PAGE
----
Academic textbooks are expensive and the cost of textbooks globally has continued to rise alarmingly even as other educational resources have become relatively cheaper. For students, open educational resources should make more sense – certainly financially.
But, globally, the uptake of such resources is low. There are not nearly enough relevant local open-source textbooks in countries like South Africa, where I work at a university. Where they do exist, academics and students barely know about them.
So how do students access the resources they need? We investigated this as part of a larger research project across six countries: Argentina, Brazil, India, Poland, South Africa and the US. How do students access resources like books? Do they consider copyright and what do they think about it? Do they pirate learning materials? How do they make sense of what they do?
This study concentrated on students at one of South Africa’s top research-intensive universities. We compiled a survey that was answered by 1,001 students and conducted six focus groups with students across three professional disciplines. These disciplines were chosen because students were likely to be prescribed textbooks.
What we found
Here are a few key findings from the survey:
- students are accessing learning resources in both print and digital forms – it’s not a case of “either/or”;
- they are accessing these resources both legally and illegally without necessarily knowing the difference. Many gave contradictory answers when asked what percentage of their resources were downloaded legally and illegally; and
- notably, only a fifth of students said that all their resources were legally obtained. The comment “we all pirate” was made several times.
It also emerged that accessing learning resources through a variety of sites requires a certain measure of expertise. Students admire their peers who know where to ferret out such resources, and such knowledge is unevenly spread. In this sense the notion of a homogenous student body whose members are all natural “digital natives” is challenged.
Another interesting part of the study was what it revealed about students’ attitudes to their own practices and actions. Many made a joke of their piracy or distanced themselves in an amused fashion by shifting responsibility to others or to the technology itself. For instance, some joked:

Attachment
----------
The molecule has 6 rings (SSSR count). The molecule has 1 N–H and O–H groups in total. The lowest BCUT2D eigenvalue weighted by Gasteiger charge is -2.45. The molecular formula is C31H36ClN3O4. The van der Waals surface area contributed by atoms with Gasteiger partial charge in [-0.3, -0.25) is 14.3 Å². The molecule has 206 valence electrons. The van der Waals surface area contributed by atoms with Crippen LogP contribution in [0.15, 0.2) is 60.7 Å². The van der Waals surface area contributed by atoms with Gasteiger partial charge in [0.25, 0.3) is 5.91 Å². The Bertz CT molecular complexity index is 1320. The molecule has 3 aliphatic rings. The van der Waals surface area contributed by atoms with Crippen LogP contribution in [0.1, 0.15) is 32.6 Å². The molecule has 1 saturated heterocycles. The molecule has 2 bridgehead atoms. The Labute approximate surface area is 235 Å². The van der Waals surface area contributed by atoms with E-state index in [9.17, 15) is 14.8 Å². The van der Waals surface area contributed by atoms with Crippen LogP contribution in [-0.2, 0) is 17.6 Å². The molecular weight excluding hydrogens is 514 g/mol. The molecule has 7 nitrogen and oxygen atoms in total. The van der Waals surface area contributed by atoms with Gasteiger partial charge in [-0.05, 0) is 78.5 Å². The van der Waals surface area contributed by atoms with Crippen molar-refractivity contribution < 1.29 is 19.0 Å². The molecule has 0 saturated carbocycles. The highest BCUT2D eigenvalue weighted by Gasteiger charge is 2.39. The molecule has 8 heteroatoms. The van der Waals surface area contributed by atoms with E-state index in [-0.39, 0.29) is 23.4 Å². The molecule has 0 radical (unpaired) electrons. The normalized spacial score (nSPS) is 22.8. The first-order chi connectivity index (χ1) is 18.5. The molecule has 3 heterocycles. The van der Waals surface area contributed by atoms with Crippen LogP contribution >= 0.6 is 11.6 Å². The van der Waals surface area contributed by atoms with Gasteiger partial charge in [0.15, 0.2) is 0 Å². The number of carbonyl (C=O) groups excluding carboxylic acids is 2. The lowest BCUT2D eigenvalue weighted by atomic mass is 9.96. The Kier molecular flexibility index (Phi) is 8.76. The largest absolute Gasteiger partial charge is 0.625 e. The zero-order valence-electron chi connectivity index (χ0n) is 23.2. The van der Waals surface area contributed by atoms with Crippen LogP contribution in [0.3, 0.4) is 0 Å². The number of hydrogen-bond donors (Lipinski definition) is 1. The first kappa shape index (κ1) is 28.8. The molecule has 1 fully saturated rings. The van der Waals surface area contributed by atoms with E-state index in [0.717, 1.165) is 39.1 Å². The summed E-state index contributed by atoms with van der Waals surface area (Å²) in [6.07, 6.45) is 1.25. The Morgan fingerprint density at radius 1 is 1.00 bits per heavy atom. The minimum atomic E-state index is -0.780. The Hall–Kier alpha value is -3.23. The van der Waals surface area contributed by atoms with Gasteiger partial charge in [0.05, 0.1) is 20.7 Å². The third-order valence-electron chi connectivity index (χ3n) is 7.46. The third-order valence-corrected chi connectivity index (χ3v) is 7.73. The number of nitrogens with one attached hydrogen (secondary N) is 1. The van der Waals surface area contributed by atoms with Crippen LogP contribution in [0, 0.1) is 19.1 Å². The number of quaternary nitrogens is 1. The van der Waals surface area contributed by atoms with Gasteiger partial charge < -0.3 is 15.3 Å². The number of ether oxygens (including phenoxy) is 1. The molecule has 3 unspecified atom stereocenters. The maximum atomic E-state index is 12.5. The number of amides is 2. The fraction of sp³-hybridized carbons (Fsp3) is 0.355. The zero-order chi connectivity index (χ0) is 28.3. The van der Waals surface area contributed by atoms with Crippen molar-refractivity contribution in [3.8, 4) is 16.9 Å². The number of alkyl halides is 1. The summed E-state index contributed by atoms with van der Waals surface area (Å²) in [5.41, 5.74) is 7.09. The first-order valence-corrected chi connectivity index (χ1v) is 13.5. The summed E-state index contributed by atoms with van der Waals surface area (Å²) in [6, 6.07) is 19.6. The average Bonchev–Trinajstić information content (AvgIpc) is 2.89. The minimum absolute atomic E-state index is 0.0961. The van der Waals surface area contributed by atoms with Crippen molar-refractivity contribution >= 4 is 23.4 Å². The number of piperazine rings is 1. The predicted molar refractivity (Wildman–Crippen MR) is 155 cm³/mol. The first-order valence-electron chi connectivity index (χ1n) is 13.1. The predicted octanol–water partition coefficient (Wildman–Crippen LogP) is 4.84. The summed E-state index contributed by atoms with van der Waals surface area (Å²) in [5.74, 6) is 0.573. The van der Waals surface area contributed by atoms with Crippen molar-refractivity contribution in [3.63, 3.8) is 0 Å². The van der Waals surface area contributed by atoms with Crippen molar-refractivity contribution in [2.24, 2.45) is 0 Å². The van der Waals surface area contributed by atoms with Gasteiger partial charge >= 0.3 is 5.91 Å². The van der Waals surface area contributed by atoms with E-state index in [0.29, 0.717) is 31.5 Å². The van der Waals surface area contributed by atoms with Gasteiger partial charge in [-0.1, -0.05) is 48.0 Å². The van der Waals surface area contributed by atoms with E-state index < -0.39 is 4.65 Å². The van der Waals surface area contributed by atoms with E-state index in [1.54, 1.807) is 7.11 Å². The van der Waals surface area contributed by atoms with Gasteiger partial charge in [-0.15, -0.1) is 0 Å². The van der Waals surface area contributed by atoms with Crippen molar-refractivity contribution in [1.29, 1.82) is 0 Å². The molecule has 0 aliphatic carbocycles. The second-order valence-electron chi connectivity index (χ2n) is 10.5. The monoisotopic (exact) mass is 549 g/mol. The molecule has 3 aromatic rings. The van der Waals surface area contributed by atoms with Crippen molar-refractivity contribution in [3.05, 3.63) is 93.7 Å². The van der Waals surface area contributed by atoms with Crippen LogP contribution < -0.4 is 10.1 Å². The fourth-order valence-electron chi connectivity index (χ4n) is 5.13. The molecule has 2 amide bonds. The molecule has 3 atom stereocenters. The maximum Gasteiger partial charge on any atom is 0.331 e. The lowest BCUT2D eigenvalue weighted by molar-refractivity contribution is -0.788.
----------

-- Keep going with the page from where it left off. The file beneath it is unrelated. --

It’s Google’s fault.
They also displayed a matter-of-fact pragmatism. For many, it is a matter of principle, with one saying: “Is it unethical to want to be educated or is it unethical to charge so much [for textbooks]?”
Others believe that they are doing the right thing: “… even though in my head I know it’s wrong, it’s just a technical thing. Substantively speaking, it’s the right thing to do,” one explained. Another said: “I am not worried about the consequences of illegal downloading. [I’m] worried about graduating.”
The respondents also made a distinction between downloading textbooks and other media forms, particularly music and books. They consider the educational aspect central and feel the pursuit of education justifies their actions. As one said: “It’s about access to education: it is huge! It’s the future of our country.”
An important distinction was also made between plagiarism and copyright. Plagiarism was considered unethical and risky, while copyright appeared to be less of an issue. Said one student: “Copyright – it does not even seem like an issue any more … I copy everything … But it almost seems like it isn’t copyrighted, it almost seems like it’s free for everyone.”
There was also a glimmer of an alternative perspective. Some students acknowledged the existence and value of open, free content, but did not know where to access it. They also said more of it is needed.
A grey zone
These quotes are just a taster. The students’ voices are articulate on matters of principle, plagiarism, piracy and access to textbooks and other academic resources. They raise critical issues for new models of publishing, for digital literacies and for open scholarship.
Through the literature review and the findings of this study, it is clear that there is a grey zone in the access of learning and academic resources that is now simply part of normal life in a new communication and information order.
Laura Czerniewicz, Associate Professor, Centre for Innovation in Learning and Teaching, University of Cape Town.
The full paper, “Student Practices in Copyright Culture: Accessing Learning Resources” is in press in Learning Media and Technology and will be online soon. The manuscript
is also available. This article was adapted from a post
on the author’s personal blog.
This article first appeared in The Conversation
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